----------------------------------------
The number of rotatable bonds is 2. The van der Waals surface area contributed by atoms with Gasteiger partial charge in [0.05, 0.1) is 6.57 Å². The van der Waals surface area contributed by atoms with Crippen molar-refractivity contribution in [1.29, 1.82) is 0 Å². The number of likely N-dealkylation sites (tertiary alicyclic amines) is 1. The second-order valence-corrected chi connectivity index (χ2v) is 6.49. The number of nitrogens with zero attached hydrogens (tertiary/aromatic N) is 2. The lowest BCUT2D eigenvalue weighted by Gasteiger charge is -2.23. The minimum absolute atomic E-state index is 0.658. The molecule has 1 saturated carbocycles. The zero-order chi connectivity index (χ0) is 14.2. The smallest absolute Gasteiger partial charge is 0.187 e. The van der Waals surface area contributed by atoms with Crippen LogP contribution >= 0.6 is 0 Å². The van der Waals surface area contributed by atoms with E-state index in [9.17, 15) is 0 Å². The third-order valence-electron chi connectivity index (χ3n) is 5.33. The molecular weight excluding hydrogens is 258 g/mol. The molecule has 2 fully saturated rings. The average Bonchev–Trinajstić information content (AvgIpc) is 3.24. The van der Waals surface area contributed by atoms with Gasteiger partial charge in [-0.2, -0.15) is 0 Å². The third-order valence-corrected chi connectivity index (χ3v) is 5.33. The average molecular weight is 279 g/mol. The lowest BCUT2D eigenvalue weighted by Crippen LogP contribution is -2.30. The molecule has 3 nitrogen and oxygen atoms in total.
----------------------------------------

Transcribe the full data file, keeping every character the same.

The number of rotatable bonds is 2. The van der Waals surface area contributed by atoms with Gasteiger partial charge in [0.05, 0.1) is 6.57 Å². The van der Waals surface area contributed by atoms with Crippen molar-refractivity contribution in [1.29, 1.82) is 0 Å². The number of likely N-dealkylation sites (tertiary alicyclic amines) is 1. The second-order valence-corrected chi connectivity index (χ2v) is 6.49. The number of nitrogens with zero attached hydrogens (tertiary/aromatic N) is 2. The lowest BCUT2D eigenvalue weighted by Gasteiger charge is -2.23. The minimum absolute atomic E-state index is 0.658. The molecule has 1 saturated carbocycles. The zero-order chi connectivity index (χ0) is 14.2. The smallest absolute Gasteiger partial charge is 0.187 e. The van der Waals surface area contributed by atoms with Crippen LogP contribution >= 0.6 is 0 Å². The van der Waals surface area contributed by atoms with E-state index in [9.17, 15) is 0 Å². The third-order valence-electron chi connectivity index (χ3n) is 5.33. The molecular weight excluding hydrogens is 258 g/mol. The molecule has 2 fully saturated rings. The average Bonchev–Trinajstić information content (AvgIpc) is 3.24. The van der Waals surface area contributed by atoms with Gasteiger partial charge in [-0.2, -0.15) is 0 Å². The third-order valence-corrected chi connectivity index (χ3v) is 5.33. The average molecular weight is 279 g/mol. The lowest BCUT2D eigenvalue weighted by Crippen LogP contribution is -2.30. The molecule has 3 nitrogen and oxygen atoms in total.